Let’s get this out of the way right away. I like Fallout 4, so this observation isn’t some form of trolling on what is easily going to snag Game of the Year away from The Witcher 3. I like a lot of things about Fallout 4, and like most Bethesda games, I played it, a lot. However, unlike most Bethesda games, I wasn’t quite absorbed in the world as I usually am. I kept getting distracted by certain similarities it had to other Bethesda games. Of course, since Fallout 3, the series has been basically Elder Scrolls with guns, but that is not a bad thing. That sort of game design worked well with the Fallout series because it has a wide world to explore and that is what Elder Scrolls is all about. Unfortunately, since Fallout is one of a small handful of cash cows that Bethesda is milking, Fallout 4 feels rushed, patched together from things that made previous games special into Dr. Bethesda’s well-meaning monster. Perhaps that’s why its fans are so very overly defensive of this particular game from what I’ve seen. Every little nitpicker that appears is picked apart by a pack of rabid Fallout 4 dogs, and I think I know why. Everyone (including me) was really excited about it, and now they don’t want to admit that some of Fallout 4’s limbs are dangling from the stump after the cheap string started to break.
This isn’t a review, it’s an observation. I don’t write reviews because I usually focus on everything in a game that makes me happy, and no one cares about that. However, as an observation, there may be spoilers below in regard to Fallout’s main story (because that’s a good portion of where I take issue). For those who have not finished the main storyline or have not been thoroughly spoiled already, proceed below with caution.
Where to start dissecting Dr. Bethesda’s monster then? The popular complaint has been the relatively small map size. I don’t take issue with this. It is a small map that is richly populated and I would take that over endless space and pretty skyboxes any day. I think my first issue really began with the loading screens. Remember when Fallout 4 Director Todd Howard declared no loading screens for Fallout 4? I do, but I didn’t believe him. It is just not possible with the current console technology. However, I did find it particularly lazy to just reuse those slowly rotating CGI models that made Skyrim’s load screens more bearable. Yes, it’s pretty and we can turns them all different ways, but it is cutting corners at its finest.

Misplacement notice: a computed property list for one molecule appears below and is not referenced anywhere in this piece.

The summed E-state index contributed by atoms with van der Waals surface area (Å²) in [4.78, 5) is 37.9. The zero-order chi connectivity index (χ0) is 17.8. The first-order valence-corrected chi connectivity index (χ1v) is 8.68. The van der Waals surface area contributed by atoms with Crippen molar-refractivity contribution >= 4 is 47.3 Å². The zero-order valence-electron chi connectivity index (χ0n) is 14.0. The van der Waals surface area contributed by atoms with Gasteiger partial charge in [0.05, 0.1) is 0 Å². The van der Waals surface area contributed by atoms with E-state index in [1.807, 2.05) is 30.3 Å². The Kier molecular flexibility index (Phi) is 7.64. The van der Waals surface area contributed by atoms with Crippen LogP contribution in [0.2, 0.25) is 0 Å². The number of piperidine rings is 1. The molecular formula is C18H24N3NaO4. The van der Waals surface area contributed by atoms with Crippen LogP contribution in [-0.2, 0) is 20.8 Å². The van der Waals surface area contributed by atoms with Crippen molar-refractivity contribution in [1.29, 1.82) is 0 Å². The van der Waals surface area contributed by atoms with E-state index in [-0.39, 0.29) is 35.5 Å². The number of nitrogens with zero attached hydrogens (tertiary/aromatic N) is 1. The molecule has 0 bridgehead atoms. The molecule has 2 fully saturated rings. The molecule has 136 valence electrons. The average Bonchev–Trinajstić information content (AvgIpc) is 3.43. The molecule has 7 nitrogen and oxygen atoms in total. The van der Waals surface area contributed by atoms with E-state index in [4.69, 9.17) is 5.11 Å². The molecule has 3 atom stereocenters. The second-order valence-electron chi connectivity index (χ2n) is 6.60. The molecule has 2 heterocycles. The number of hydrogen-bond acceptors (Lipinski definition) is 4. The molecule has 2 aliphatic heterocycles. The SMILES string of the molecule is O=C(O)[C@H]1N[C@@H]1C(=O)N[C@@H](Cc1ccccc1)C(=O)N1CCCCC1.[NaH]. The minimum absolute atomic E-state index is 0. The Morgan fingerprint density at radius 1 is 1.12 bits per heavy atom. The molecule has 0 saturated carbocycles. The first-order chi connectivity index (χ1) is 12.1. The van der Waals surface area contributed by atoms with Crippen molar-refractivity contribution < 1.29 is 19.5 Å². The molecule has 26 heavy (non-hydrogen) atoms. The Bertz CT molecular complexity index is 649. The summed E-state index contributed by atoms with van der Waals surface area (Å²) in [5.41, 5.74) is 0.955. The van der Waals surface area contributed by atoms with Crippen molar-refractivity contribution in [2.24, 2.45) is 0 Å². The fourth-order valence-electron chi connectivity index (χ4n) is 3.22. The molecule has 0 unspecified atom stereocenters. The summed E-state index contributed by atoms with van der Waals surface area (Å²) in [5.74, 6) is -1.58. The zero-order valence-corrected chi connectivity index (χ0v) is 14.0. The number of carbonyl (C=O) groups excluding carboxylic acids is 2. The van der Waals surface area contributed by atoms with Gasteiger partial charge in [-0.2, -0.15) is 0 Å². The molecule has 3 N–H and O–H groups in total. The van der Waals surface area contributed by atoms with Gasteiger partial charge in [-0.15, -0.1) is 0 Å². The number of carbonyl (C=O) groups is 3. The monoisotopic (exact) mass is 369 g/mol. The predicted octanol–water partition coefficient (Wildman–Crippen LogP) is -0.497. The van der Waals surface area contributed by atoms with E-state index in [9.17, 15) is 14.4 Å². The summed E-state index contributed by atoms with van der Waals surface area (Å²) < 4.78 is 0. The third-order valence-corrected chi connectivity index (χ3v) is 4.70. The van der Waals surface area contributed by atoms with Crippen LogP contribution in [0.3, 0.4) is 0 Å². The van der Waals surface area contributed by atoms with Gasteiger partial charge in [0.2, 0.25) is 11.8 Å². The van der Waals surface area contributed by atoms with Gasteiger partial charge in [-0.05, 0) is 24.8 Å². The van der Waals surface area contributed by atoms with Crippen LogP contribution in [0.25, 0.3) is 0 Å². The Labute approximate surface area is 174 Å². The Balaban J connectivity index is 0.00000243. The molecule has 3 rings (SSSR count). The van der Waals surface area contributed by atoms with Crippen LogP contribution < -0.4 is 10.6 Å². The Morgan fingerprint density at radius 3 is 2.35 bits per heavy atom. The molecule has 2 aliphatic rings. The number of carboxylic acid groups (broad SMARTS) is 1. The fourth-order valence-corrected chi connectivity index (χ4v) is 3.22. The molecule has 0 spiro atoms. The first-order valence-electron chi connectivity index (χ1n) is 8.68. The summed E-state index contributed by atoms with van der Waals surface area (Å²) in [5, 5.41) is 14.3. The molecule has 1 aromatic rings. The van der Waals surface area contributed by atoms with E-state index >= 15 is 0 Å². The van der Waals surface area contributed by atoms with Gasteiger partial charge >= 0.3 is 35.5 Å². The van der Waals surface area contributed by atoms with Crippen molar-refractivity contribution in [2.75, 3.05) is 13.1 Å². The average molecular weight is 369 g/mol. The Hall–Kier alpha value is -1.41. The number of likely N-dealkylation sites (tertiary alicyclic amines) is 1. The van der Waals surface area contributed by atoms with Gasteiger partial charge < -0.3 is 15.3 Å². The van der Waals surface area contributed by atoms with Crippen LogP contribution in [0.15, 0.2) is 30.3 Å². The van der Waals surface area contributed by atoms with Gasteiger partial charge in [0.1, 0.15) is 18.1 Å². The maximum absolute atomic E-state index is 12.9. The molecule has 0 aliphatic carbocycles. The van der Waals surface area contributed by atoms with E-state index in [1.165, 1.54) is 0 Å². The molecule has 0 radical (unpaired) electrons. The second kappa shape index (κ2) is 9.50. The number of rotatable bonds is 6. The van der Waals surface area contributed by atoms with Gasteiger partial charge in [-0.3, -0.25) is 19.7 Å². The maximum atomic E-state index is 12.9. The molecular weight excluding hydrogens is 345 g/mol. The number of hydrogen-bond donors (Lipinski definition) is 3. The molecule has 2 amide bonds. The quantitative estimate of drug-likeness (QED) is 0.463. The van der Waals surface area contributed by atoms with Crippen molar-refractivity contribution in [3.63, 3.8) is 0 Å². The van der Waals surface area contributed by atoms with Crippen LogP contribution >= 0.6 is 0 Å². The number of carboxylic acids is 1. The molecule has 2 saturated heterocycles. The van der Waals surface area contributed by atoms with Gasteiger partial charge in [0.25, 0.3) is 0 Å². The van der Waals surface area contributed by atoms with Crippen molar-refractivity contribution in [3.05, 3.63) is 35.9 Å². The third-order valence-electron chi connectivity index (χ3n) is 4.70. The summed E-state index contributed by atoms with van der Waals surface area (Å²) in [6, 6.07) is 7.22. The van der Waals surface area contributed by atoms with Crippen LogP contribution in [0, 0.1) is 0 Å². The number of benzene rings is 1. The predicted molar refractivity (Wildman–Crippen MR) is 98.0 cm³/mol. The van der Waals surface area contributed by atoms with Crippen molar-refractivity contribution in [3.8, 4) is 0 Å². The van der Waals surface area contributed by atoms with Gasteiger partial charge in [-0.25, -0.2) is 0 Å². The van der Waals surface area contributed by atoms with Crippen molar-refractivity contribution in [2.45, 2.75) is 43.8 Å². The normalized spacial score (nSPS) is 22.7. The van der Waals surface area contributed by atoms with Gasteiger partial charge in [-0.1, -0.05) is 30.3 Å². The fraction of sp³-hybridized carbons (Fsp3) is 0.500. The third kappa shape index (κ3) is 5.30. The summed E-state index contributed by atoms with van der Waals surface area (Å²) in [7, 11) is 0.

However, those load screens aren’t the only pieces plucked from the diamond-encrusted bodice that is Bethesda’s holy grail of sales. Everyone (including me, again) was quite excited when Skyrim announced it would have unlimited quests. Of course, unlimited quests were just the same dozen on a loop, but that was fine with Skyrim. By adding that same infinite questing model to Fallout 4 is where it starts to fail. If I have to save the same settlement from the same ghouls three times in a row one more time, that settlement is getting good and “cleansed” through my nuclear stockpile. In short, they will taste the fury of Atom.
At the core, it is really the repeatable quests I have a problem with. It takes away from all the random weirdness that made me fall in love with the original Fallout and nursed me all the way through New Vegas. There is still plenty random weirdness in the world, but with four different factions, you would think you would be treated to more than five original faction quests before the endless barrage of repeatable dribble. It seems Bethesda decided to cheap out with not just faction side quests, but the main story line as well.
I was meticulous with my saves and managed to get all the endings to Fallout 4 already. The only exception being a Minuteman ending that I’m not sure exists. Along the main story line, I was able to play quadruple agent all the way up to the end. With the exception of the Minutemen, you can do all the faction quests in the main story up to one deciding quest that makes you an enemy of the others. After picking a faction, you do three, maybe four quests and the story ends. They aren’t even very different quests, either. Many are just doing the same quest from a different perspective. Sure, it is fun to shoot railroad spikes into Brotherhood armor with Deacon and Tinker Tom or reign down synths on the airport with the Institute, but only three, somewhat unique missions to get an ending? I would have preferred more of a lock out on the factions; it would have done wonders for the replayabilty.
That being said, let’s talk about the ending. It seems Bethesda wasn’t informed that people really didn’t like the ending of Mass Effect 3, because they essentially did the same thing. You have several different routes to choose from and all give you essentially the same “war never changes” bullshit slideshow. Some give you minor tidbits afterward, but aside from having the other factions dead, nothing changes in the world. It is all … really disappointing. Fallout 3 punched me right in the heartstrings with its ending and while I could see Fallout 4 trying to do the same, it failed through its lack of story-building. I get that some players like exploration, and Bethesda really feeds that, but I like narrative. It’s why I have put up with Telltale so long. Their “choices effect the story” is utter crap, but damn, they tell a enthralling story. Fallout used to tell a passable story as well, but not anymore.
With elements of past Bethesda money makers and all the bad bits of Mass Effect 3 thrown into Fallout 4, it is easy to see why there are some legitimate haters out there. It is a great game, but at the same time, if you look close enough you can see the cracking in the veneer that Bethesda painted over their past products. Innovation in the industry is not made on the back of games like Fallout 4, but millions of dollars sure are, apparently.
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